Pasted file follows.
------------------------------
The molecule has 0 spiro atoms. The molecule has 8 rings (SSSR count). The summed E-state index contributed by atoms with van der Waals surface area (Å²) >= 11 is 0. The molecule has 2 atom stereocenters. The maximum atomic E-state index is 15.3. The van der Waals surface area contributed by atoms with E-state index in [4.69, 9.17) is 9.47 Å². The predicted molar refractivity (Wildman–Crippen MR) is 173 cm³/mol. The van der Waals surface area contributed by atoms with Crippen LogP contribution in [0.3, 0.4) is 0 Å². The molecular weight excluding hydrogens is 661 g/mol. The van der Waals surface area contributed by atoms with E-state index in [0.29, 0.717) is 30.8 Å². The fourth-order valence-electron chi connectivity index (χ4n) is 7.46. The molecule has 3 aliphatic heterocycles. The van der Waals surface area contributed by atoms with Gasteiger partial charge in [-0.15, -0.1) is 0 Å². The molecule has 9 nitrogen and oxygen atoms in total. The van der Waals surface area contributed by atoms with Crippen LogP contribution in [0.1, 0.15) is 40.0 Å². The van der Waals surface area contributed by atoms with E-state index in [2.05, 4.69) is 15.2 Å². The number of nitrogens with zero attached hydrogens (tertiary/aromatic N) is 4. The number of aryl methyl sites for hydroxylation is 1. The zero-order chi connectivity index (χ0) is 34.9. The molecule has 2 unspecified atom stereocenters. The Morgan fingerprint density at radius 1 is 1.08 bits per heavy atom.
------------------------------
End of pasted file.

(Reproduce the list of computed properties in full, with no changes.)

The molecule has 0 spiro atoms. The molecule has 8 rings (SSSR count). The summed E-state index contributed by atoms with van der Waals surface area (Å²) >= 11 is 0. The molecule has 2 atom stereocenters. The maximum atomic E-state index is 15.3. The van der Waals surface area contributed by atoms with E-state index in [4.69, 9.17) is 9.47 Å². The predicted molar refractivity (Wildman–Crippen MR) is 173 cm³/mol. The van der Waals surface area contributed by atoms with Crippen LogP contribution in [0.3, 0.4) is 0 Å². The molecular weight excluding hydrogens is 661 g/mol. The van der Waals surface area contributed by atoms with E-state index in [0.29, 0.717) is 30.8 Å². The fourth-order valence-electron chi connectivity index (χ4n) is 7.46. The molecule has 3 aliphatic heterocycles. The van der Waals surface area contributed by atoms with Gasteiger partial charge in [-0.15, -0.1) is 0 Å². The molecule has 9 nitrogen and oxygen atoms in total. The van der Waals surface area contributed by atoms with Crippen LogP contribution in [0.1, 0.15) is 40.0 Å². The van der Waals surface area contributed by atoms with E-state index in [2.05, 4.69) is 15.2 Å². The number of nitrogens with zero attached hydrogens (tertiary/aromatic N) is 4. The number of aryl methyl sites for hydroxylation is 1. The zero-order chi connectivity index (χ0) is 34.9. The molecule has 2 unspecified atom stereocenters. The Morgan fingerprint density at radius 1 is 1.08 bits per heavy atom.